With Seth Rollins’ loss to The Fiend, it marked the end of his second run as Universal Champion, and if you ask me, it did not go nearly as well as I expected.
Before Rollins won the Universal Championship at WrestleMania, he was in a bit of a drought. The last time he held a world championship was at Money In The Bank 2016, when he defeated Roman Reigns for the WWE World Heavyweight Championship. However, that wasn’t a proper reign as Dean Ambrose (Jon Moxley) would cash in on him directly after. Prior to that, his first world title win came at WrestleMania 31.
That means between WrestleMania 31 and WrestleMania 35, Rollins went nearly four whole years without winning a world championship. With that, I wasn’t able to fully evaluate how Seth would fare was a main eventer. Something just did not connect with me as soon as he defeated Lesnar, and hindsight has become 20/20.
I’d like to take you back to last year in 2018, which I maintain was Seth’s best overall year. Why did I enjoy Seth so much better last year as opposed to this year?
Seth wasn’t really a “main-eventer” last year, but he took on the role of the workhorse mid-carder. He became a Grand Slam champion when he defeated Finn Balor and The Miz at WrestleMania 34 to win the Intercontinental Championship.
Rollins was the best version of himself last year. Instead of ascending to the top of the card and falling to main event stereotypes, he was putting on tremendous work. He would hold Intercontinental Championship open challenges and would frequently put on PPV-caliber matches against the likes of Finn Balor and Kevin Owens on RAW for free on a weekly basis.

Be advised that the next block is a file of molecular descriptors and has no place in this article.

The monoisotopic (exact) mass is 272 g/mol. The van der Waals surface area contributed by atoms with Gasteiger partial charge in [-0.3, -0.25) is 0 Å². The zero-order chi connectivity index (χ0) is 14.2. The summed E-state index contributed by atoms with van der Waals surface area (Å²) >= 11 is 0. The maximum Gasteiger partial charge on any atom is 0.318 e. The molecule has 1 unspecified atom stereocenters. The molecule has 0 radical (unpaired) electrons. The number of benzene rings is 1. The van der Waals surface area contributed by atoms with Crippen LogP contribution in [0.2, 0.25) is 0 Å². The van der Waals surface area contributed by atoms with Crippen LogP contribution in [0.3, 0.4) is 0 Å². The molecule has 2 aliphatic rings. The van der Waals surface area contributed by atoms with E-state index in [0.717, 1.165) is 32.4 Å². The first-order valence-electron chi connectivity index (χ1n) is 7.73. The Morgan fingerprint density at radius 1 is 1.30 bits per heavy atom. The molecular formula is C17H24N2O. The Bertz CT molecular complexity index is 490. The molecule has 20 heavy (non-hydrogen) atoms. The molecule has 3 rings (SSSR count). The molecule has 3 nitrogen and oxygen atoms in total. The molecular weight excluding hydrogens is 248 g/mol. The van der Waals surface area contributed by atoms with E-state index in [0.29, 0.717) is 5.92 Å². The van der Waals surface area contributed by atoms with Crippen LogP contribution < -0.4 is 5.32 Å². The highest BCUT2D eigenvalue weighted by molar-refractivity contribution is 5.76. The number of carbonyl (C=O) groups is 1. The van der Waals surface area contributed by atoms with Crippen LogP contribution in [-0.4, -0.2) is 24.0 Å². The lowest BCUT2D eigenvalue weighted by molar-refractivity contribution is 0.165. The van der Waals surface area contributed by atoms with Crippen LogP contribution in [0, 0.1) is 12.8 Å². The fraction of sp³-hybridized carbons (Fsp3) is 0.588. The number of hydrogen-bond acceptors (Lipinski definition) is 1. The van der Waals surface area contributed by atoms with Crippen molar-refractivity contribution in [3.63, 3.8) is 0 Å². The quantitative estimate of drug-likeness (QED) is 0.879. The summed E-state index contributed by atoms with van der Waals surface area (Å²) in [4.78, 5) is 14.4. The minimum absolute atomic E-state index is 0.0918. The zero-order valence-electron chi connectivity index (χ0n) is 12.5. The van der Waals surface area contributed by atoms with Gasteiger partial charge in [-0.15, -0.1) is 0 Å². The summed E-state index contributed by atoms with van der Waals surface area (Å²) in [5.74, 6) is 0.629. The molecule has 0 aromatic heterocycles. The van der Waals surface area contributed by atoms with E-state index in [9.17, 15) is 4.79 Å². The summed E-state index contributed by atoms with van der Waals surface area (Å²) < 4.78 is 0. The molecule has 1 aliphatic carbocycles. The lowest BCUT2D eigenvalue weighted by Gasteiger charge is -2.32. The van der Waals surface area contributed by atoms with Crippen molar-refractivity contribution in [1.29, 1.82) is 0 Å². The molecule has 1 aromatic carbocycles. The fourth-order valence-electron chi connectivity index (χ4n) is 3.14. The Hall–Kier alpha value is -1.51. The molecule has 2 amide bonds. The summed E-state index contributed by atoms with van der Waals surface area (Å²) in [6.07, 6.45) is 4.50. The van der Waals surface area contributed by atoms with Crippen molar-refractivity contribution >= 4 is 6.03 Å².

This was also the year where he defeated Roman Reigns and John Cena clean in back to back matches in a gauntlet match. I believed this to be Rollins’ arrival as a long-term star, because he was going through a bit of a slump and misdirection for a while up until that point. You can actually read my article on that here.
So between him giving prestige to the Intercontinental Championship, putting up consistent performances in the ring and him not really talking all that much, Seth was the ideal babyface and caught his stride. Then came this year.
We all pretty much knew that Seth would be winning the Royal Rumble this year and starting a feud with Lesnar over the Universal Championship. However, when he won, I instantly started to see an individual transformation, and not for the better.
We should get the obvious out of the way first. Rollins sucks at cutting a promo. First off, as a babyface he panders way too much. I know this is a common thing with top faces in the crowd, but this year especially, he’s been pandering to the crowd much more frequently and has been looking for ways to get cheap applause. That is usually a sign that you have to compensate for a deficiency in your ability to connect with the crowd beyond a superficial way.
He also just happens to be very bland. The best promo cutters in the industry are able to create a connection in some way. With Seth, it just feels by the numbers as possible. It is one thing to be good, and it is another to be bad. However, with Rollins, he is in that dangerous middle line where he is painfully average. This means that he’s not good enough to make us feel deeply about something he said, but he’s not bad enough where we can at least think what he said was memorable. In the end, everything just seems uneventful, flat and meaningless.
Take a look at this attempt to plug his match with Lesnar at WrestleMania.
From the childish, facial mannerisms to the generic face tropes that he displays here, this promo was straight out of the John Cena circa 2012 playbook.